Wadia Digimaster X-32 digital processor Measurements

Sidebar 3: Measurements

Fig.1 shows the X-32's frequency response. Like the Wadia 2000, the X-32 features a rapidly rolled-off treble above 10kHz, its response being down more than 3dB at 20kHz. Wadia claims that their DigiMaster decoding software optimizes the performance in the time domain rather than in the frequency domain (footnote 1). Wadia feels that the tradeoff involving depressed top-octave response offered by the DigiMaster/Frenchcurve low-pass filter is more than made up for in the transient response. The exact nature of this digital filter is revealed in the X-32's impulse response, shown in fig.2. It can be seen that there is significantly less ringing before and after the pulse than with conventional filter designs. This lack of ringing can also be seen in the manner in which the X-32 handles a 1kHz squarewave at 0dB (fig.3).

Fig.1 Wadia X-32, frequency response at –12dBFS into 100k ohms with 44.1kHz data (right channel dashed, 0.5dB/vertical div.).

Fig.2 Wadia X-32, impulse response.

Fig.3 Wadia X-32, 1kHz squarewave at 0dBFS.

The X-32's de-emphasis error plot (fig.4) revealed an inconsequential error through the midband, as well as a marginal channel-error difference between channels. Again, the top octave is depressed. Interchannel phase error was perfectly flat, while crosstalk was low and fairly typical of digital decoders, with slightly declining separation as frequency increases (fig.5).

Fig.4 Wadia X-32, De-emphasis response (0.5dB/vertical div.).

Fig.5 Wadia X-32, channel separation (10dB/vertical div.).

The X-32 exhibited unusual behavior on the Chesky Bonger test. In fact, the only other converter that produces a similar sound is the Wadia 2000. During the lowest-level bonger tones, the noise floor can clearly be heard to be modulated by the tone: the noise floor drops at the tone attack and gradually rises as the bonger decays. I've heard this from no other processor except the 2000; not surprising, as they share many fundamental design principles. Usually, the noise floor remains constant and the conversion artifacts become audible in the tone decay.

Fig.6 shows the X-32's fade-to-noise-with-dither performance. The line should appear straight, but actually has some curvature (non-linearity) at levels below –80dB. Computing the deviation from linearity from this plot yields fig.7. Note how the departure from perfect linearity begins at –80dB. This is most likely due to the X-32's staggered DAC array relying on a single MSB trimmer. Looking at the waveform of an undithered –90.31dB 1kHz sinewave (fig.8), it can be seen that the basic stepped waveform is accompanied by rather more high-frequency noise than with the Stax or Theta processors also reviewed this month. (The measurement bandwidth for this signal was 30kHz.) Spectral analysis of a dithered 1kHz, –90.31dB tone on a 1/3-octave basis is shown in fig.9. The linearity error at –90dB is confirmed by the fact that the fundamental's amplitude doesn't quite reach the –90dB horizontal division. A high level of second-harmonic distortion is also visible to the right of the 1kHz tone, confirming the X-32's departure from linearity at these low levels. No other noise or power-line–related problems are evident, however.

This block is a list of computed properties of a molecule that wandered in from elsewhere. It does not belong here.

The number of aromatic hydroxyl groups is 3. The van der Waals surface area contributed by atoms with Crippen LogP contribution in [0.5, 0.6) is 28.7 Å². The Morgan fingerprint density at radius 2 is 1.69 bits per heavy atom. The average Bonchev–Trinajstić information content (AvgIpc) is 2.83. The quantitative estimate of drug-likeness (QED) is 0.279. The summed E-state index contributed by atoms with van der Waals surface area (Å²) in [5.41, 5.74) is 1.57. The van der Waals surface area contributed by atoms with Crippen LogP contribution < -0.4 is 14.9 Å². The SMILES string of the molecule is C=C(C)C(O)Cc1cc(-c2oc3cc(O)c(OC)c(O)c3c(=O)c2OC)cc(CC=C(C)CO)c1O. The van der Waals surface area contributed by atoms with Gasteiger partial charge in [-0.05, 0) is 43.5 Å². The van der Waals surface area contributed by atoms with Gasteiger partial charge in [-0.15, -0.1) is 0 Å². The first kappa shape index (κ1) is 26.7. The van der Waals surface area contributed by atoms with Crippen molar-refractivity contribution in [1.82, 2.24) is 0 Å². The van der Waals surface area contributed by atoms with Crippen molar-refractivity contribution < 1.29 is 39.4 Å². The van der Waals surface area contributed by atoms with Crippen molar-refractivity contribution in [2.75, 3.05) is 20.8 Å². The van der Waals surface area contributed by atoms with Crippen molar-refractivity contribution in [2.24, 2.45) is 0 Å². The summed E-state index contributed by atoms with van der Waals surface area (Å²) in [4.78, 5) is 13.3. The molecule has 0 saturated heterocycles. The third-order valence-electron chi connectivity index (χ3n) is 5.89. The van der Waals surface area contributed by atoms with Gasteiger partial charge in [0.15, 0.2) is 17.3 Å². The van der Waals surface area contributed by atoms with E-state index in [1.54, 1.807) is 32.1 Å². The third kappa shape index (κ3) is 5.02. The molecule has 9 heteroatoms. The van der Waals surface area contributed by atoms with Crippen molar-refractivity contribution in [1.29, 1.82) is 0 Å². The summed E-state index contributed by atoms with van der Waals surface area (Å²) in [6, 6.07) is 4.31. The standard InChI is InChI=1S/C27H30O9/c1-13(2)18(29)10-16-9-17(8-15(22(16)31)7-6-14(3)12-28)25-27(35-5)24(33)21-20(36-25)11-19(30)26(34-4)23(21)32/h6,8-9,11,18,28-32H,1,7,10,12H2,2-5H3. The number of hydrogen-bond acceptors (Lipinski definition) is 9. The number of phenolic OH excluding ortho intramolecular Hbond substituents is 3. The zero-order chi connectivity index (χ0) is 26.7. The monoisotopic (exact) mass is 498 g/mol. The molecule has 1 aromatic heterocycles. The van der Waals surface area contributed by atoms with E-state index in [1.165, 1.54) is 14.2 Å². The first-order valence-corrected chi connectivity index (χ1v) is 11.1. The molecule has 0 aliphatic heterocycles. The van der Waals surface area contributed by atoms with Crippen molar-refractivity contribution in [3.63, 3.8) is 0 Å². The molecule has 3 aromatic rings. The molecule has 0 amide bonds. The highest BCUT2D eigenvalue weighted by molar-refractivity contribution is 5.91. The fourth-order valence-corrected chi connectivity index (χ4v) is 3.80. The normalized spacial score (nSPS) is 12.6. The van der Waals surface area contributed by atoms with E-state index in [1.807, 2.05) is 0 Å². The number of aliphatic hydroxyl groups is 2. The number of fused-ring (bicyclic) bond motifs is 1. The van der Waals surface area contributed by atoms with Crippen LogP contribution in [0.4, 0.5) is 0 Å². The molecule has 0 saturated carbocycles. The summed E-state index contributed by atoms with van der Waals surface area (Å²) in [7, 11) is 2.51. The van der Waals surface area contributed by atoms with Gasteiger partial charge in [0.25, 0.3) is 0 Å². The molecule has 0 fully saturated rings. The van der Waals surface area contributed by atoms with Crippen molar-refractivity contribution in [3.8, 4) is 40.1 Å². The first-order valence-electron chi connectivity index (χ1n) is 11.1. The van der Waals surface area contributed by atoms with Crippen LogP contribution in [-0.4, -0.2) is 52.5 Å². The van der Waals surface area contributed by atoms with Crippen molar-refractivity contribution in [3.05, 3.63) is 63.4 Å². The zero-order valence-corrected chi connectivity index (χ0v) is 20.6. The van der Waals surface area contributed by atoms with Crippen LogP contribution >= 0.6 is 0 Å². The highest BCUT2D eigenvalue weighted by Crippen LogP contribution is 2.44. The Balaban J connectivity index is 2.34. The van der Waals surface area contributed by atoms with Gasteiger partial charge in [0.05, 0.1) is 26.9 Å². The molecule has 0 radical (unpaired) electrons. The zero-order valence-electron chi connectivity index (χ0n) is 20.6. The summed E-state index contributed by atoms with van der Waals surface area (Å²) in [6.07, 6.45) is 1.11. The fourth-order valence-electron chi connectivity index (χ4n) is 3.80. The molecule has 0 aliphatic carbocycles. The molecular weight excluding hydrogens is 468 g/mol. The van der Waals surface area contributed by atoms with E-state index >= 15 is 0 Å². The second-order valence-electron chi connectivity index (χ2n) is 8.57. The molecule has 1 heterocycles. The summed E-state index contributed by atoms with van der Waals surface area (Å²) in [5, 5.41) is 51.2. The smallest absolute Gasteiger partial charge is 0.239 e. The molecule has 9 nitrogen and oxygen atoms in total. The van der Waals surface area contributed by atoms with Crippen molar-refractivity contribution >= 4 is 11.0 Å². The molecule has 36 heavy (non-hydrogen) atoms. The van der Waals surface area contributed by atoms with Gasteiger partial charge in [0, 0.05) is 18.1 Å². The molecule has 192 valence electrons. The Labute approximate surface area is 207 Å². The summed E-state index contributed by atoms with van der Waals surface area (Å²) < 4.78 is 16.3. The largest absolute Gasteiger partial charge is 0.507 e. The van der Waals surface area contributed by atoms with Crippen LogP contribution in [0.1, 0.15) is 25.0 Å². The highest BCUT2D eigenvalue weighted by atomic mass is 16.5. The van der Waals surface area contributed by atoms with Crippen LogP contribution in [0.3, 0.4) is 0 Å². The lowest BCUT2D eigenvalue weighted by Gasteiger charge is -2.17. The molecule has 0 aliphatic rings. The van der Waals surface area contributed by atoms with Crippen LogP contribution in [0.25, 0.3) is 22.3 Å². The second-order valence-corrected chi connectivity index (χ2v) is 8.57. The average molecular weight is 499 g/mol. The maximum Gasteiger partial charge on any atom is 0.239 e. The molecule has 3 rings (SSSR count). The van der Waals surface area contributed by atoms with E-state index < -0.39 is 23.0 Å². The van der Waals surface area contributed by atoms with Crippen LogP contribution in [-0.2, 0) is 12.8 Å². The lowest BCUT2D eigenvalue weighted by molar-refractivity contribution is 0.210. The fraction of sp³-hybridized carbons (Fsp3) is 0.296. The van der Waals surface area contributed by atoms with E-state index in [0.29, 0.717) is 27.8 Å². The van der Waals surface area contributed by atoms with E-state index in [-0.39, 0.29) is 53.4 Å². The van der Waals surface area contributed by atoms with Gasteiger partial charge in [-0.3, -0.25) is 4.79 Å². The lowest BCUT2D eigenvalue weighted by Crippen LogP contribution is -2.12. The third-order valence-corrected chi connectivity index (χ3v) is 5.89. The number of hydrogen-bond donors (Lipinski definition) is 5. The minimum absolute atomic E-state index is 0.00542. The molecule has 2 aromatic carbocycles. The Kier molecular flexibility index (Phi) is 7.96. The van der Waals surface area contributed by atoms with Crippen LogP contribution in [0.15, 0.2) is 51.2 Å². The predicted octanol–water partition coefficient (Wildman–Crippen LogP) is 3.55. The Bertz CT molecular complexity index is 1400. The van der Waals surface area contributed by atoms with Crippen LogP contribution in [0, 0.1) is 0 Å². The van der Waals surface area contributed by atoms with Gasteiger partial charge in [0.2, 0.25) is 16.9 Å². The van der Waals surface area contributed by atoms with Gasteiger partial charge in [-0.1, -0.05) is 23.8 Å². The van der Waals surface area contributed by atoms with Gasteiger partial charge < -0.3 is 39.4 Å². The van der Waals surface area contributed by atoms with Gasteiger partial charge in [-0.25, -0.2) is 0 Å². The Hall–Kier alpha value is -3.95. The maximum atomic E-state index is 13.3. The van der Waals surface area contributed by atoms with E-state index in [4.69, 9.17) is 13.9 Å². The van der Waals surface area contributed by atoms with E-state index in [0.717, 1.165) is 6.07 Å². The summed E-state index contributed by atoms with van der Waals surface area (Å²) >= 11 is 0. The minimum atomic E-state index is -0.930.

Fig.6 Wadia X-32, fade-to-noise with dither, dBR vs time (s).

Fig.7 Wadia X-32, linearity error (16-bit data), dBR vs dBFS.

Fig.8 Wadia X-32, waveform of undithered 1kHz sinewave at –90.31dBFS, CD data.

Fig.9 Wadia X-32, 1/3-octave spectrum with noise and spuriae of dithered 1kHz tone at –90dBFS with 16-bit data (right channel dashed.)

Finally, I looked at the X-32's output spectrum from 200Hz to 30kHz when reproducing a 1:1 mixture of 19kHz and 20kHz tones at a nominal peak level of 0dB. This is a demanding test for a CD player or processor, but some excellent-sounding machines nevertheless produce very low levels of intermodulation spuriae with this signal. The X-32 suffered, due to the limited stop-band rejection featured by its digital filter. While fig.10 shows spuriae levels in the audio band to be satisfyingly low, the story is not so good above 20kHz. The 24.1kHz image of 20kHz (44.1kHz–20kHz) lies just 8dB below the 19kHz level while the 25.1kHz, 19kHz image (44.1kHz–19kHz), which just doesn't appear with other players or processors, is 9.4dB down. In themselves, these images will not have a significant deleterious effect on the sound—and a mix of full-level 19 and 20kHz tones is something that never happens in music. But it has to be said that many preamplifiers and power amplifiers will not be happy when hit with reasonably high levels at these ultrasonic frequencies, and this may well have led to my feeling that the X-32 offered a rather bright sonic signature despite its measured top-octave rolloff.—Robert Harley

Fig.10 Wadia X-32, 19+20kHz at 0dBFS peak into 100k ohms, 16-bit data (right channel dashed; linear frequency scale).



Footnote 1: This puzzles me, as the type of linear-phase impulse response characteristic of conventional "brickwall" low-pass digital filters, which Wadia states in their advertising to feature spurious "intertransient" ringing, is according to the textbooks actually the exact sine x/x impulse response required to accurately reconstruct an analog waveform from a regularly spaced (in time) series of instantaneous voltage samples. (See my "Zen & the Art of D/A Conversion," Stereophile, Vol.9 No.6, September 1986.)—John Atkinson
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